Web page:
The hearings in Chicago regarding the efforts of Northwestern players to unionize continued on Friday with a testimony from Wildcats head coach Pat Fitzgerald.
Fitzgerald's testimony is considered a key point for the National Labor Relations Board, as it will help the group determine if the Northwestern players are in an employer-employee relationship as a member of the football program.
One argument from the College Athletes Players Association (CAPA), one of the groups supporting former quarterback Kain Colter and the unnamed Northwestern players who signed union cards on Jan. 26, is that coaches control the players' "compensation" with their ability to pull a scholarship.
The players are hoping that unionization will give them bargaining rights and a voice in matters of sports-related medical expenses and the guarantee of a scholarship; the "compensation" for student-athletes.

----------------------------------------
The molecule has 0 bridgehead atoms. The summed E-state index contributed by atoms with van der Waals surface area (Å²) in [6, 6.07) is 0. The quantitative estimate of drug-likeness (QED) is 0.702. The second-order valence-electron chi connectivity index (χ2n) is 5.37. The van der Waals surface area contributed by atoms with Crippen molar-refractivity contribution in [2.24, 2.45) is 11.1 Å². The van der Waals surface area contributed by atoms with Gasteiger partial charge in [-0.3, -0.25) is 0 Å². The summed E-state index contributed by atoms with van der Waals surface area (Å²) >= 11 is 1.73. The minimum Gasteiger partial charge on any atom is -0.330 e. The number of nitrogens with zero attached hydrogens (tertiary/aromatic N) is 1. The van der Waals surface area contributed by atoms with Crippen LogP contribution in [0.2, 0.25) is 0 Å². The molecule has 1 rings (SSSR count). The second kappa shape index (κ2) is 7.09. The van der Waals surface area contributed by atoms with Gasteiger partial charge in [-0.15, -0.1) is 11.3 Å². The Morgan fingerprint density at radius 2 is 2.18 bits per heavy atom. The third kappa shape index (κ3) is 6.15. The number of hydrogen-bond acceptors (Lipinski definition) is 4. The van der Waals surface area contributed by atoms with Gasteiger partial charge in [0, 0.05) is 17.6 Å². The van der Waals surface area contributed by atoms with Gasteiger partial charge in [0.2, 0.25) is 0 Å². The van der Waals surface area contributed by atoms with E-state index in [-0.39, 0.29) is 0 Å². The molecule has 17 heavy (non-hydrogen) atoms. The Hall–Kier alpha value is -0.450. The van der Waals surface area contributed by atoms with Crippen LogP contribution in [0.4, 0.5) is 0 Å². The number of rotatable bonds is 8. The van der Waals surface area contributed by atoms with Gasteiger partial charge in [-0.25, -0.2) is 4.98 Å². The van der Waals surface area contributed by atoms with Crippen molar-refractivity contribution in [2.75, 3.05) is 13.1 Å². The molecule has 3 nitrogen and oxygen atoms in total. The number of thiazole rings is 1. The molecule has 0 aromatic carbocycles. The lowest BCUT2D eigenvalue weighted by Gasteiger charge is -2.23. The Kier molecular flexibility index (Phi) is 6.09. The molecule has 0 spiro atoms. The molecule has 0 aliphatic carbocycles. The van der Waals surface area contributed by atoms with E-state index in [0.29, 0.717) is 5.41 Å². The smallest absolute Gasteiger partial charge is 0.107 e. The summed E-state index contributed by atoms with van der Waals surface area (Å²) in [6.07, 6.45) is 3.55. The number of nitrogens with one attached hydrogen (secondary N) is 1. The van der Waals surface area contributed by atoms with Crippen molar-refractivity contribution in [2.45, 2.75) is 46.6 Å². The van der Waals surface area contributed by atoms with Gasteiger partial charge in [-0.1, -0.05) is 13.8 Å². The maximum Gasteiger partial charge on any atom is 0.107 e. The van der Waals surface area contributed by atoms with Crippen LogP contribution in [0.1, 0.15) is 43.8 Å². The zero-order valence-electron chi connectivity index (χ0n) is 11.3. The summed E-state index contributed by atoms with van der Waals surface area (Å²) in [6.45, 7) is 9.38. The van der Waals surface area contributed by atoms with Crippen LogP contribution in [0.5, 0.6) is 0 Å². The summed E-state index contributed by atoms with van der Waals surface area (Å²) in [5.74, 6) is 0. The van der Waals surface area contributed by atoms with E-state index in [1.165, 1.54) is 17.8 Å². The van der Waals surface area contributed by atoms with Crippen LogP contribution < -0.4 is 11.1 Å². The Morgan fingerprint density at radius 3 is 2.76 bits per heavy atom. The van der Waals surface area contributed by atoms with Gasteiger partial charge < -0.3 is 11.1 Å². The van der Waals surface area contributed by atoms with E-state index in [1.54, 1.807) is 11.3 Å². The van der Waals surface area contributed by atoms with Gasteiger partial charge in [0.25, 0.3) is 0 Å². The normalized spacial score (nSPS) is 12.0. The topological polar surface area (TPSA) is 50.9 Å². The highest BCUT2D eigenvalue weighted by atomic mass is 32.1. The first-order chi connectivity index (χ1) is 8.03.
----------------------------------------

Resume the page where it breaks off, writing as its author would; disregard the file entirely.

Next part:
Fitzgerald told the NLRB that "it's not our practice" to pull scholarships, and he cited times when players have been excused from practice to focus on their studies as an example of Northwestern putting academics before athletics.
Fitzgerald told Barbour that he believes the student-athlete experience is all-encompassing — the athletic endeavors or an athlete are mixed with their academic and social endeavors. He said he believes in the ideal of the student-athlete, and that his players are not employees.
However, CAPA lawyer Gary Kohlman pointed out that in a Chicago Sun-Times article last year that Fitzgerald — who initially denied this sentiment — called being a student-athlete a "full-time job." The question was related to increasing player stipends, which Fitzgerald supports. He clarified his stance after reading his quote.
"It's a full-time job from a responsibility standpoint," he said.
The hearings are scheduled to continue on Tuesday, after which the NLRB regional director will review the case and make a decision.
The CAPA is not expected to stop with Northwestern, in fact Notre Dame finance professor Richard Sheehan told CBSSports.com that a private school like Rice or Duke could be the next target for unionization.